In contrast to community based programs, a majority (75%) of adult male institutional programs reported attending to arousal control. Covert sensitization, a procedure in which an individual imagines successfully dealing with situations linked to reoffending, is the most common method used by both community-based and institutional programs. Medications are sometimes used to treat abusers' sexual arousal control problems and reduce their sexually obsessive thoughts. For these purposes, the most commonly used medications are SSRI's, a class of commonly used antidepressants. Physicians prescribed them to abusers in 47 percent of adult male community-based programs and 75 percent of adult male institutional programs. Programs also use antiandrogens, testosterone-lowering medications. Approximately 30 percent of adult male programs use one or more antiandrogen medications. Medications to control arousal are used by 75 percent of institutional programs for adult males, and 63 percent of community-based programs. Only one-quarter of adolescent male programs and adult female programs use these medications and no programs for children did so.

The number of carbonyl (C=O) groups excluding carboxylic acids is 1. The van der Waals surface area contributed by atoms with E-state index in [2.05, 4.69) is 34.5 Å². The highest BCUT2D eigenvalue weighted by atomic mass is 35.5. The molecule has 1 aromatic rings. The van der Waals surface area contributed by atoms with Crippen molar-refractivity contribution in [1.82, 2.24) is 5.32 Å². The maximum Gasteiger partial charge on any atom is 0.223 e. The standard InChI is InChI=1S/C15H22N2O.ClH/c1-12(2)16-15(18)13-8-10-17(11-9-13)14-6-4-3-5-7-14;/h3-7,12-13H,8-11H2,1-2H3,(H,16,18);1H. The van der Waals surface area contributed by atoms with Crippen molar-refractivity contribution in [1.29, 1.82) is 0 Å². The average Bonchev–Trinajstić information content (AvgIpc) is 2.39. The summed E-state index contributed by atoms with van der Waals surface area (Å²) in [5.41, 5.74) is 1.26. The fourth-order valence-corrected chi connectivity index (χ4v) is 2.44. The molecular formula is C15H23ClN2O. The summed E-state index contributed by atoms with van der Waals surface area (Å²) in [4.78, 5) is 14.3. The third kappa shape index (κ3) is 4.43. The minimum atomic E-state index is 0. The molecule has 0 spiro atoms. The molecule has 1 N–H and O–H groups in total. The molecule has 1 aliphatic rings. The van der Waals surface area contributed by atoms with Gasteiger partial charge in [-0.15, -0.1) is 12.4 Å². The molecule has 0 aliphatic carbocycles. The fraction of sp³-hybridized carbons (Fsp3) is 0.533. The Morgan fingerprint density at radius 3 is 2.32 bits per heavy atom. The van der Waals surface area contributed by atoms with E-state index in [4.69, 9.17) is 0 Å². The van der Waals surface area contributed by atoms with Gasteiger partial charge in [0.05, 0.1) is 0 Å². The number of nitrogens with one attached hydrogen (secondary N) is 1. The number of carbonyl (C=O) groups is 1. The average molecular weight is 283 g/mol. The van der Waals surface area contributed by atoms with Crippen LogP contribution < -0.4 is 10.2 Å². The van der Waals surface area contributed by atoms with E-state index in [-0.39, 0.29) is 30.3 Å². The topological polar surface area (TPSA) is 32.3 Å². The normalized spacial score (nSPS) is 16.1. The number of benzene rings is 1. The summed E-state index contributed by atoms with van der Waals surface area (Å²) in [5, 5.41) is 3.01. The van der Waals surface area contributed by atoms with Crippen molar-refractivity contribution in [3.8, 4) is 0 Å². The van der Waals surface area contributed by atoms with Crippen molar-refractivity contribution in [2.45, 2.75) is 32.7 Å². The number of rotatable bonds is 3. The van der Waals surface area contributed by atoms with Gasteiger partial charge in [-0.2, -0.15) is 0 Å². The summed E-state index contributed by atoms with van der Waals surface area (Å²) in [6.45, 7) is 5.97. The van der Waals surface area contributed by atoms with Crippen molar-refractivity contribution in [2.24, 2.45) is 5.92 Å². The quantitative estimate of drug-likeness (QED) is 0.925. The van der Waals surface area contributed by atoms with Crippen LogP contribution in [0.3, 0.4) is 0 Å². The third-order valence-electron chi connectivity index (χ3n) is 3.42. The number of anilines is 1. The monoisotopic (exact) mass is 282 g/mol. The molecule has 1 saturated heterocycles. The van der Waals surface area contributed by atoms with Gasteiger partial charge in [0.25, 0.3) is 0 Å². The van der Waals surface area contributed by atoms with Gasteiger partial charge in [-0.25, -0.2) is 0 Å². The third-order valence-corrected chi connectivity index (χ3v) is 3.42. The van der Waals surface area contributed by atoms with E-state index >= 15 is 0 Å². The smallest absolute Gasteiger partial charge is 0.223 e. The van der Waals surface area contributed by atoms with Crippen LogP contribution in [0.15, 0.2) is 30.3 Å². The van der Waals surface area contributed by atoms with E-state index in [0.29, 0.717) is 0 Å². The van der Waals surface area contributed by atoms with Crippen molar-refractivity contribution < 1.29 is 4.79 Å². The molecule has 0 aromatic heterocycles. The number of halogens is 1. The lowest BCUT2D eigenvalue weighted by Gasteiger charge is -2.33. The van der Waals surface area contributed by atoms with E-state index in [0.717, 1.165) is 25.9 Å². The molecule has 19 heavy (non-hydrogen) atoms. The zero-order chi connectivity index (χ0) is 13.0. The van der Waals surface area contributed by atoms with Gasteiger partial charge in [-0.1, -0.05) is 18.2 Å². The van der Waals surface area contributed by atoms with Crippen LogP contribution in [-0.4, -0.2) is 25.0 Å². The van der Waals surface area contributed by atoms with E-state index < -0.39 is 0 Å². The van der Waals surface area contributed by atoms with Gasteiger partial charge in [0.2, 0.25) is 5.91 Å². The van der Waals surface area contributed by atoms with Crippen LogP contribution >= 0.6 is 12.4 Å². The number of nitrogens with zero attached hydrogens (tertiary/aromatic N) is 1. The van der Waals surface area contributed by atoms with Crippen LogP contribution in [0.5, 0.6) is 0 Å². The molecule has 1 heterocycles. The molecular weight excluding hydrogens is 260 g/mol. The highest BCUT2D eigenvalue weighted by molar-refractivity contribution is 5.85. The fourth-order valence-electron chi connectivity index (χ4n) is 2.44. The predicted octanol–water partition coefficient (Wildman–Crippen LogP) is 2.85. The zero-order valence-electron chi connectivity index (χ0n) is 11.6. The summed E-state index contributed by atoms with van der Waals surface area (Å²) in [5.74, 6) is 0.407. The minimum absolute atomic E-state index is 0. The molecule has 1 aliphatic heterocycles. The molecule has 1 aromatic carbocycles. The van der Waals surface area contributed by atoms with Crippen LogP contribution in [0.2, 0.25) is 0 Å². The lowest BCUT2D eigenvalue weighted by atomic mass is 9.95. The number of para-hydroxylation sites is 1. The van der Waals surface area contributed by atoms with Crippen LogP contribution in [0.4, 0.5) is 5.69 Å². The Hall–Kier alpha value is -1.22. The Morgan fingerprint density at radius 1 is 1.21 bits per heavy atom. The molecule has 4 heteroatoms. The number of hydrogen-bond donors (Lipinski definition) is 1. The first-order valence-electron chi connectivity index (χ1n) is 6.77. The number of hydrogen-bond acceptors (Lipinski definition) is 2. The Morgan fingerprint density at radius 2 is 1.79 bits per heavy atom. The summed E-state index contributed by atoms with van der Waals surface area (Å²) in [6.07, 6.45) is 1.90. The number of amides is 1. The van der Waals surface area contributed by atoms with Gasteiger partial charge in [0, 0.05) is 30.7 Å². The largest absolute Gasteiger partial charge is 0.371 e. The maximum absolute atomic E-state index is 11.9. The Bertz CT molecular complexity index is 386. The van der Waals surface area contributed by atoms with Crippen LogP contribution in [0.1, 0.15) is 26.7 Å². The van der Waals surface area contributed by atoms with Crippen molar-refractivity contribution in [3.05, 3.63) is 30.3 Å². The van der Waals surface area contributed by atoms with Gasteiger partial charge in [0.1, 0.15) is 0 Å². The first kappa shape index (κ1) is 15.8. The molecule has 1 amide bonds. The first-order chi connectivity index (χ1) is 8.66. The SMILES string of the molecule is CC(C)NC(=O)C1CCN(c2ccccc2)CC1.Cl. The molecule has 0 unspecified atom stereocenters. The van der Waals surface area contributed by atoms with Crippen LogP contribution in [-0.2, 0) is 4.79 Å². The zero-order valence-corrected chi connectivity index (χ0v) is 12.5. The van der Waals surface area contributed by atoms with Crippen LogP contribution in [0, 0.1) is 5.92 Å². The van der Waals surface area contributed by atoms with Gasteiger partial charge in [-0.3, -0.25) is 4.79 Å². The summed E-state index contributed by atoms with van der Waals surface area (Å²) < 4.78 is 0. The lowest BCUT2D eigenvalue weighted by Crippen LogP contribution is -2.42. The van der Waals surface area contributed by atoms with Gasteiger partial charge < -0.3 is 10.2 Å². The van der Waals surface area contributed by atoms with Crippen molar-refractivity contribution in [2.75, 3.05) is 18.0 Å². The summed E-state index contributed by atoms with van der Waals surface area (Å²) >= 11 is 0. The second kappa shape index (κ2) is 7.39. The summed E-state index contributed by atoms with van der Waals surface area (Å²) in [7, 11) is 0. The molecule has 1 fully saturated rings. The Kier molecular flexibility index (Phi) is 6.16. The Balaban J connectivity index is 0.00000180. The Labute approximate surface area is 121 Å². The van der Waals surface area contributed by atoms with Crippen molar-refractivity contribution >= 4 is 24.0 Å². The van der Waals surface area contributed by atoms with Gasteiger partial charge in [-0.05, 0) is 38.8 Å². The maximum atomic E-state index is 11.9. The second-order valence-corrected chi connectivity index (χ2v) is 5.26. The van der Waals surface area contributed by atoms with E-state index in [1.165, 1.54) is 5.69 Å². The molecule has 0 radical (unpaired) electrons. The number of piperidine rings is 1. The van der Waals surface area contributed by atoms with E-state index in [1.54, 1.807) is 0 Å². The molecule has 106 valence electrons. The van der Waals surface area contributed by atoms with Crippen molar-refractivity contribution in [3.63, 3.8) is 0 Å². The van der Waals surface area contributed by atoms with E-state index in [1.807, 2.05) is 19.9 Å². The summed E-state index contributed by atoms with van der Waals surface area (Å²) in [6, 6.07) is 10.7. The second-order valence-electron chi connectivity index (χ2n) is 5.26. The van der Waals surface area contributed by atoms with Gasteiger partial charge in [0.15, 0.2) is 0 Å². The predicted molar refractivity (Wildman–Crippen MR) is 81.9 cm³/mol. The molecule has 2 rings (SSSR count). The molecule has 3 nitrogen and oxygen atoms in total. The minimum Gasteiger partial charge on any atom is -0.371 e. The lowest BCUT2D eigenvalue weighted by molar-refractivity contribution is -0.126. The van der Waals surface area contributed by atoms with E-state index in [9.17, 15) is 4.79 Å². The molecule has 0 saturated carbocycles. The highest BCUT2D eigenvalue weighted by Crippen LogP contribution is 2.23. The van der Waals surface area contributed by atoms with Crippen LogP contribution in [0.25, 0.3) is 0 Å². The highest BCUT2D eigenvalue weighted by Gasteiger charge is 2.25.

Treatment Dosage
Treatment dose refers to the type, amount, frequency, and duration of treatment services. Wide variations exist in treatment dose among program types. Group treatment is the most common treatment modality for adult males. All of the community-based programs reported using it, as do 88 percent of the institutional programs. Among all community-based programs, individual treatment is the most commonly used modality, with all but one adult male program reporting its use. Half of the institutional programs for adult males also use individual treatment. At least 85 percent of all programs for children and adolescents provided family therapy to their clients. Less than 30 percent of adult community-based programs provided family or couples treatment.